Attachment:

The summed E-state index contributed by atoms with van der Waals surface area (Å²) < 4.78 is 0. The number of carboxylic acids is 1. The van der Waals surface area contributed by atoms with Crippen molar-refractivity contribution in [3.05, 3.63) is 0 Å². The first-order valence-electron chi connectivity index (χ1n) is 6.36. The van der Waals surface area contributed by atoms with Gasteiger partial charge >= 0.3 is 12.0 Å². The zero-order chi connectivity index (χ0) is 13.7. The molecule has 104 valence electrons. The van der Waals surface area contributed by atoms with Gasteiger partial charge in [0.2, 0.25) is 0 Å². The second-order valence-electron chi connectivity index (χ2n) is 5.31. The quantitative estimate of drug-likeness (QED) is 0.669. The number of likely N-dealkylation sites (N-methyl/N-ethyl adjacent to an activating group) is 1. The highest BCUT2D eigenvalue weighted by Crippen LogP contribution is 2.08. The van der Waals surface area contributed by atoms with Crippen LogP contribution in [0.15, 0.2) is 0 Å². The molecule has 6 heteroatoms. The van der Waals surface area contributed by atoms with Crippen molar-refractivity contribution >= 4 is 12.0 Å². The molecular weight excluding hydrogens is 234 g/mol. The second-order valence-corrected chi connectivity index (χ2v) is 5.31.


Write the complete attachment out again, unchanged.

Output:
The summed E-state index contributed by atoms with van der Waals surface area (Å²) < 4.78 is 0. The number of carboxylic acids is 1. The van der Waals surface area contributed by atoms with Crippen molar-refractivity contribution in [3.05, 3.63) is 0 Å². The first-order valence-electron chi connectivity index (χ1n) is 6.36. The van der Waals surface area contributed by atoms with Gasteiger partial charge >= 0.3 is 12.0 Å². The zero-order chi connectivity index (χ0) is 13.7. The molecule has 104 valence electrons. The van der Waals surface area contributed by atoms with Gasteiger partial charge in [0.2, 0.25) is 0 Å². The second-order valence-electron chi connectivity index (χ2n) is 5.31. The quantitative estimate of drug-likeness (QED) is 0.669. The number of likely N-dealkylation sites (N-methyl/N-ethyl adjacent to an activating group) is 1. The highest BCUT2D eigenvalue weighted by Crippen LogP contribution is 2.08. The van der Waals surface area contributed by atoms with Crippen LogP contribution in [0.15, 0.2) is 0 Å². The molecule has 6 heteroatoms. The van der Waals surface area contributed by atoms with Crippen molar-refractivity contribution >= 4 is 12.0 Å². The molecular weight excluding hydrogens is 234 g/mol. The second-order valence-corrected chi connectivity index (χ2v) is 5.31.